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My magic boy. You’re 5 today. My bright, sensitive, thoughtful, worldly lover of nature and animals, carer of people and puggles, brave adventurer, snuggliest gigglepot and inquisitive…

Yesterday from Teresa Palmer's Twitter

"I have to not take myself too seriously and I have to realise that if it is meant to be, it will be."
Aussie actress Teresa Palmer got into physical nature of her role

Teresa Palmer really is adventuresome.

Not because she left her home in quiet Adelaide, South Australia, for the States, but the actress rented a car in Pittsburgh while shooting “I Am Number Four” and struck out with Luna, her Shih Tzu.

“I’ve been driving around by myself — me and my little dog. I drove down to the Strip District, and I sort of maneuvered my way around Pittsburgh,” she said with a laugh in June.

“I got lost for 40 minutes. I ended up on some highway in the middle of nowhere, but I just kept on stopping and asking, and the people of Pittsburgh are so lovely. They’re like, ‘Oh, we’ll show you if you just follow my car.’ … It’s beautiful and lush and green and reminds me of Australia.”

Director D.J. Caruso had described Ms. Palmer as “so much fun, she’s so electric,” and she lived up to the billing. The 24-year-old with long wavy blond hair plays Number Six, an alien who has unique powers or legacies and is being hunted by elite enemies here on Earth.

“I’ve never played a character as sort of dynamic as Number Six. She’s very mysterious. She’s sort of a lone rider. She travels around the world. … She’s a martial artist. She rides a Ducati motorbike, which has been really fun. Yeah, she’s tough. She’s a bad-ass chick. She kicks a lot of butt, and you don’t want to mess with her.”

She compares her to an Angelina Jolie type of character from “Lara Croft: Tomb Raider” or “Wanted,” and Ms. Palmer spent hours watching old Jolie movies.

“Especially when she was my age, she was a lot less censored and she’s tough. You watch her and you’re totally bewitched and she’s very enchanting and she has this power to her.”

Two days after signing onto “I Am Number Four,” she went into training. “I’ve been doing stunt work and wire work, martial arts, learning to kick, sword work, motorbike stuff,” including learning how to skid.

“It’s a very physical role and I’ve never had the privilege of being able to train like this on a film before, so it sort of makes it even more exciting and thrilling. I’m loving it. I’m really getting in shape. I can see my body changing. It’s nice to be doing this for a movie role.”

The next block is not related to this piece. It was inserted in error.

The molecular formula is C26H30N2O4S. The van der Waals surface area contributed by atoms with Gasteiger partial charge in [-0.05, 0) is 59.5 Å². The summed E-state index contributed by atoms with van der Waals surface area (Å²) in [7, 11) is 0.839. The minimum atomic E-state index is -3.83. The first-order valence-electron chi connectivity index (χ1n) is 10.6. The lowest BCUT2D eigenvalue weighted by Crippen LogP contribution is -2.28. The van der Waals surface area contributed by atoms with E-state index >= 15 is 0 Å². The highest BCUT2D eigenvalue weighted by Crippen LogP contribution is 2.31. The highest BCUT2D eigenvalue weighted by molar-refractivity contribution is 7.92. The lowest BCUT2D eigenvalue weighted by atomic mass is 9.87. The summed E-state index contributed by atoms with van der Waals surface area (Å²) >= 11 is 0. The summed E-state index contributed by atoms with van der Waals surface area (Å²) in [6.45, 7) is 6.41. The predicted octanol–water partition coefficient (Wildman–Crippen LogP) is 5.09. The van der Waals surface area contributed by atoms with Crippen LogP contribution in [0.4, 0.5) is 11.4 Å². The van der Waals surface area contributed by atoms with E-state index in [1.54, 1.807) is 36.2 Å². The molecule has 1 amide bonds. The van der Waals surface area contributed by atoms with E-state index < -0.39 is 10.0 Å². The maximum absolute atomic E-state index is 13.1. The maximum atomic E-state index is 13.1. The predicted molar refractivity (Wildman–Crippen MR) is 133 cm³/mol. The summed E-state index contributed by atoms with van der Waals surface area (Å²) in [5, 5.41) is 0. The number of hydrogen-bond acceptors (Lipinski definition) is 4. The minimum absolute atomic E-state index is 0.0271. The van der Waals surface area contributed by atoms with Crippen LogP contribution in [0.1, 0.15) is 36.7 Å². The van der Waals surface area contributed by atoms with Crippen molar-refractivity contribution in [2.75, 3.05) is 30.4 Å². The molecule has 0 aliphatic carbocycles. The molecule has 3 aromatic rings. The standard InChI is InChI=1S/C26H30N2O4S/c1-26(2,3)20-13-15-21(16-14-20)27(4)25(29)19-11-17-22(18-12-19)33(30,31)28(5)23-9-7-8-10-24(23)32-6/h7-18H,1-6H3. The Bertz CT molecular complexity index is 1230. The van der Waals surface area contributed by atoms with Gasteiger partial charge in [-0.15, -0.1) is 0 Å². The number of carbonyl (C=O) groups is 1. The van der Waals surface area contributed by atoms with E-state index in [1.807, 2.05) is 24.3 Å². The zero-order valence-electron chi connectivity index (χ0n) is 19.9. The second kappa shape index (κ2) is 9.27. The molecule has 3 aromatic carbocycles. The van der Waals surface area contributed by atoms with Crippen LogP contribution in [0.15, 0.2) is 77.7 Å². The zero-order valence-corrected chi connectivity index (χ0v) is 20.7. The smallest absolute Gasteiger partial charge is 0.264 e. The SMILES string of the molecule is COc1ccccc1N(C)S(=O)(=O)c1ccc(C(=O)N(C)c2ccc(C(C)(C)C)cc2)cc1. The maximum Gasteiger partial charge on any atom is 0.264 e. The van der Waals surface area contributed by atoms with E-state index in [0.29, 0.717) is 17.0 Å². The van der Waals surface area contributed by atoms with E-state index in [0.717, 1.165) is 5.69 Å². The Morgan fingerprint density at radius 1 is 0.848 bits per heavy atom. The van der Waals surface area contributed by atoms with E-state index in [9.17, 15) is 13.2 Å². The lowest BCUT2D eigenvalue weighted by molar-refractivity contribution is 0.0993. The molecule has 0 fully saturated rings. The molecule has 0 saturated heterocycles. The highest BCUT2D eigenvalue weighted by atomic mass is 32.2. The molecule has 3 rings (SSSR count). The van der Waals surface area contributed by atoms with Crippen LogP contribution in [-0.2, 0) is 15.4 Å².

Not only that, but Ms. Palmer was permitted to use her natural Australian accent, which has been a rare luxury since she moved to the United States in 2006.

The initial transition was difficult, given how vastly different Adelaide (known for its churches and, more recently, serial killers) is from Hollywood, but she says, “It took me a year and a half to make good friends. I got a little doggy and feel like I’m fitting in, finally.”

Ms. Palmer, currently a spokeswoman for an Australian-based cosmetics company, got her start at a shopping mall in Adelaide.

As she tells it: “I would dress up as Strawberry Shortcake and Santa’s little helper and the Christmas fairy, and that was the extent of the acting work I would do in Adelaide. I’d joined a local acting agency because I wanted to be an actress, and they were like, ‘Oh, we’ve got these great jobs for you’ and that’s what it was.”

A 19-year-old director, however, spotted her at the mall and invited her to be in his movie.

She read the script for what turned out to be “2:37,” an Australian independent film that screened to acclaim at the Cannes and Toronto film festivals. She was singled out for her portrayal of a high school student with a dark secret.

“That was just so surreal,” she said of the feature premiering at Cannes. “We never thought, ever in our life, that would happen. Since then, it’s been a snowball.”

Ms. Palmer, clad this day in an artsy graphic T-shirt by an Adelaide designer, shorts and tights, appeared in “The Sorcerer’s Apprentice” opposite Jay Baruchel and Nicolas Cage. Reviews were dismal, but it gave her experience on a big action movie with a lot of computer-generated images and special effects.

“It’s funny. You’re not just concentrating on your character, you’re concentrating on specific things like hitting your mark so that one of the special effects guys can come in and wave this wand in front of your face, and they bring a green screen in behind you and all this other stuff is going on and you just have to get used to that … and stay in your zone and stay with your character.”

Even so, she said playing Number Six presented new physical challenges.

“It’s difficult some days to wake up and know you have six hours of stunt training. I feel myself getting better each time I do it. At the moment, we’re doing wire work, so basically I’m harnessed in to some wires and I have to do a back flip so I end up flipping over a wall of boxes eight feet high.”

She initially thought she would need a stunt double but decided she could master it.

“It is just the most rewarding thing to know that there’s something that I’m scared about doing and if I keep working at it, I overcome those fears and end up being able to do the stunt that I never thought I would be able to do.”

If “Number Four” launches a series, Ms. Palmer could find herself front and center. The next book, due in August, is “The Power of Six” and that’s her magic number.